Danny Barnes is a fascinating individual. The Bad Livers co-founder is a banjo player who grew up playing his instrument to Ornette Coleman and Led Zeppelin records. He’s gone on to develop his “folktronics” approach in the live setting which he describes as “a highly processed banjo sound with a lot of loops and atmospheric samples flying around.” In early 2009, while recording on the Dave Matthews Band’s Big Whiskey and the GrooGrux King an invitation from that band’s namesake led to a deal with ATO Records. John Alagia (DMB, John Mayer, Ben Fold Five) produced Pizza Box which ATO released earlier this year. The following conversation offers deep insight into Barnes’ creative process as well as the development of Pizza Box, which Barnes marvels at as “the best record I’ve ever made.” Ladies and gentlemen, Danny Barnes…

I’ve heard that you recently came to a significant conclusion about your musical focus. Can you talk a bit about that?

Well I tell you, I struggled. I didn’t come to this realization ‘til I was 46 or 47. It took a lot of years. I guess part of it was that I have different things that I can do. I’ve always been interested in music since I was a little kid and I’m always researching it and practicing and taking lessons and writing and studying and working, regardless of what’s happening with my career or whatever. I was just kinda ate up with it as they say in Texas but I had different expressions of that. Sometimes I would go and I would help other people make records and then sometimes I would go and be a side person in a band and sometimes I would put a band together and I’d write records and songs and orchestral pieces. I just had a lot of different things that I was doing but I couldn’t figure out how I need to focus my attention.

I didn’t know how I should channel all that creatively. I had friends that were doing things and they seemed to be clear on what they were doing and I wasn’t able to get there. I was always a little frustrated. Finally, I realized just through constantly working, that what I do is I make context, I make ideas and I re-contextualize things and I make things. And so when I realized that, everything got a lot clearer for me because I discovered my raison d’etre. I realized that my job is to make ideas. And it really just streamlined my whole process because I realized that that’s what I’m supposed to be doing, making ideas, making contexts and stuff like that. When I came to that conclusion it just seems like my life got a whole lot cleaner because if something comes up I can go, ‘Is this helping me make ideas or to get my ideas out there or is this not?’ And if it’s not I can just let it fall by the wayside and continue on with what I’m doing.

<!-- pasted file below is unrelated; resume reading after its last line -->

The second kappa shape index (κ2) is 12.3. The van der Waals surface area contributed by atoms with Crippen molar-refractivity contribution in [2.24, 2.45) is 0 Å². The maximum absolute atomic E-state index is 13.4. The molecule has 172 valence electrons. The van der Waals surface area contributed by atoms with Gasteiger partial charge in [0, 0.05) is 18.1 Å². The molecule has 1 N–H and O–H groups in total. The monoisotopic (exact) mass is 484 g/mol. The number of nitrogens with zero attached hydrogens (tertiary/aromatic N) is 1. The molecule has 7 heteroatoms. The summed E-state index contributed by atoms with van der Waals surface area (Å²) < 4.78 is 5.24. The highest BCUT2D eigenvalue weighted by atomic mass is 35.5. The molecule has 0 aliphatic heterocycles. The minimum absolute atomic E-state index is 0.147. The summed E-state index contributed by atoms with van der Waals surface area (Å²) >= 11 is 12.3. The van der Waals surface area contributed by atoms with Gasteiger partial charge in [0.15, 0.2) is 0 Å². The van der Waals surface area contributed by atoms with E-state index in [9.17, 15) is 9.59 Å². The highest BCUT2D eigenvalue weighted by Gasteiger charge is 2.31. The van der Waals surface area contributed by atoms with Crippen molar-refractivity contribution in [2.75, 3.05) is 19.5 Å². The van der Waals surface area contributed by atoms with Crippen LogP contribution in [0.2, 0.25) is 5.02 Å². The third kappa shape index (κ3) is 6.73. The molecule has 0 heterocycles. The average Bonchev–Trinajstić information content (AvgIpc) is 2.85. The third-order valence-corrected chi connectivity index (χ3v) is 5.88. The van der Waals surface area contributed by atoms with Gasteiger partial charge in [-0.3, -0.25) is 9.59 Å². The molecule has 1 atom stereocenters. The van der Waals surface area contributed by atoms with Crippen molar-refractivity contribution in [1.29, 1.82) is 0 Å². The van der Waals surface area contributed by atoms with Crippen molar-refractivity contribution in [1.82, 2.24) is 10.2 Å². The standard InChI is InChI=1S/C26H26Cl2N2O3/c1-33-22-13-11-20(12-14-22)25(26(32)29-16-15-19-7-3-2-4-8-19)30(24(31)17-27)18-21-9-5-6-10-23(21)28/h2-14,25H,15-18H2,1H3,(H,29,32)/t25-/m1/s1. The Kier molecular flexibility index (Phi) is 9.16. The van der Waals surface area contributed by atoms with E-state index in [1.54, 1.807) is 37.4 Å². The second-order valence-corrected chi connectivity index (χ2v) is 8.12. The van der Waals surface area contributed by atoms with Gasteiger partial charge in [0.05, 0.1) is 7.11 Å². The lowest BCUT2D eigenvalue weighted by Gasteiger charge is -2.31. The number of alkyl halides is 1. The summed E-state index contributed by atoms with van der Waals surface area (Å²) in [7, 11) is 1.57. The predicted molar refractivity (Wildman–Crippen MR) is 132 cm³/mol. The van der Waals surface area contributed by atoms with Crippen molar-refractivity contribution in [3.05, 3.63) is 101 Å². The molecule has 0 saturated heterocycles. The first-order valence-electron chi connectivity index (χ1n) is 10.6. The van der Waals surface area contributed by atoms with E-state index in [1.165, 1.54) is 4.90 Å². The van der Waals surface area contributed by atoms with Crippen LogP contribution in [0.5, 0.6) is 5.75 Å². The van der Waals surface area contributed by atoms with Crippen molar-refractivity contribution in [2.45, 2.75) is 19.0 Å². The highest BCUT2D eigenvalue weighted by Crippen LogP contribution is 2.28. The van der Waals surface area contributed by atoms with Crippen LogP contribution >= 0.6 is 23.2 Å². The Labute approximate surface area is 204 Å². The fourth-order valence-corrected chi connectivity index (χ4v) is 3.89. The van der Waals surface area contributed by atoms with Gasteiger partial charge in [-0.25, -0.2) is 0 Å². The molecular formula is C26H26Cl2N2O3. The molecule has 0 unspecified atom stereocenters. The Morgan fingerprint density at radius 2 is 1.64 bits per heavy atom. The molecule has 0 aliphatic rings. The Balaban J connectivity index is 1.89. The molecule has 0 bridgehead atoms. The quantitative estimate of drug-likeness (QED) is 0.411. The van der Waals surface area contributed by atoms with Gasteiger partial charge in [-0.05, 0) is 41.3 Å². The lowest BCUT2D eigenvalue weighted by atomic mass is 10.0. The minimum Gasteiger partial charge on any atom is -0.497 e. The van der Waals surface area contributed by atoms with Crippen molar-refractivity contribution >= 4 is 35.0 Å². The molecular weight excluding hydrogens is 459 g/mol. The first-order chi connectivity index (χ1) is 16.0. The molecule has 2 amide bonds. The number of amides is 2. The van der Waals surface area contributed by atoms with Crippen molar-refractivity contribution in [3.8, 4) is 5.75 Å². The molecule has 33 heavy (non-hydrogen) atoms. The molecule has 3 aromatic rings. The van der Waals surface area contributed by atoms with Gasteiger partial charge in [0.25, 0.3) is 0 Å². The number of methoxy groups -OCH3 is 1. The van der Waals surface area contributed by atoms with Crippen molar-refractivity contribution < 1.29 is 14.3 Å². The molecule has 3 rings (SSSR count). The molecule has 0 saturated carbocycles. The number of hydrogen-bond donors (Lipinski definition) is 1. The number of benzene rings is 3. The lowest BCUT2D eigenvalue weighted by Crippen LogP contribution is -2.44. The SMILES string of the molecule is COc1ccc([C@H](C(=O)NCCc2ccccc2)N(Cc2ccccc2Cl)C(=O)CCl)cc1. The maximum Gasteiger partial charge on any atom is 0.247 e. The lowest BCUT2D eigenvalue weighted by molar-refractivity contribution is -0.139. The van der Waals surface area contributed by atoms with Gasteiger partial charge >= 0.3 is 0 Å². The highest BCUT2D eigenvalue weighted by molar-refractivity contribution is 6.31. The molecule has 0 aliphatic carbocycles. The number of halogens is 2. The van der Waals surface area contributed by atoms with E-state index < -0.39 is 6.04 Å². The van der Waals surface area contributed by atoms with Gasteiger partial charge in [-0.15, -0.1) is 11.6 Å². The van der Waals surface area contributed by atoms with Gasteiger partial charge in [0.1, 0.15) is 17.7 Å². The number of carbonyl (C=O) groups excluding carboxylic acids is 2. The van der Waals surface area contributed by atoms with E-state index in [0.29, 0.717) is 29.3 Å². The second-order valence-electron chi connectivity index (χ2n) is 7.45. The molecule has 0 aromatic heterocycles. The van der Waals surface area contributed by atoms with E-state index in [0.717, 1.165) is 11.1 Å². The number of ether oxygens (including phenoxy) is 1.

I realize it’s pretty late in the game to come to that conclusion but just answering that question for myself, why am I here? What am I doing? What’s my purpose here? What is my thing? But when I came to that conclusion, man, it was really great. I was so happy. I still am really happy, because when I get up I know what I’m supposed to be doing.

How does play out in terms of the dynamics between art and commerce?

Well I try to play my ballgame and live with the result. I was watching a basketball game on television and one of the players said that, “I’m just gonna play my game and live with the result.” That’s just kind of what I decided to do. I just play my game and, as far as how it interacts, I think that it’s productive economically because how I get paid is to have ideas.

I think that what I was doing was I got kind of messed up on short term things. Ultimately what I needed to do was kind of step out in faith on what I was led to believe that what my purpose is. It takes a little bit of a while for your navigational direction to adjust and for it to sort of come to fruition because your focus is kind of in a different place.

Would you say that coming to grips with your role manifested itself in the creation of Pizza Box?

I think it was a part of the process but when I finished it, it really put the cap on. It really made sense to me because I just thought, ‘Well, I’m just going to try and write the best batch of songs that I can make.’ I’m around songwriters a lot and a lot of my friends are composers and musicians and directors and stuff like that. So I was working on this batch of songs and I thought, ‘Man I just want to make the best batch that I can get. I want to really work on it.’ And I put a lot of time in it and at that point I was really just focused on writing stuff and I wasn’t really thinking so much contextually or how it fit into any kind of life decision or how it reflected on my life. I worked on that material for about three years, but after a couple years through playing this music for some of my friends, I started getting some good feedback and I started getting excited about it.

It’s almost like when you’ve been at it as long as I have, the process is almost external to your own sort of cognitive thought process. It’s like sometimes when you’re playing, you just look down and your fingers are going crazy and all this music’s flying around and you’re just sort of like letting it happen, you’re not really thinking about it or whatever. It was the same thing with writing. I just looked at it as like an external work and I thought, ‘Man I feel pretty good about this.’ It’s good to be my age, 47, 48 years old and say this is the best record I’ve ever made. I’ve been at this since I was in my 20s and it’s pretty exciting and I think that just sort of helped me to understand that my ideology or my equation of how I was going to make decisions was valid.

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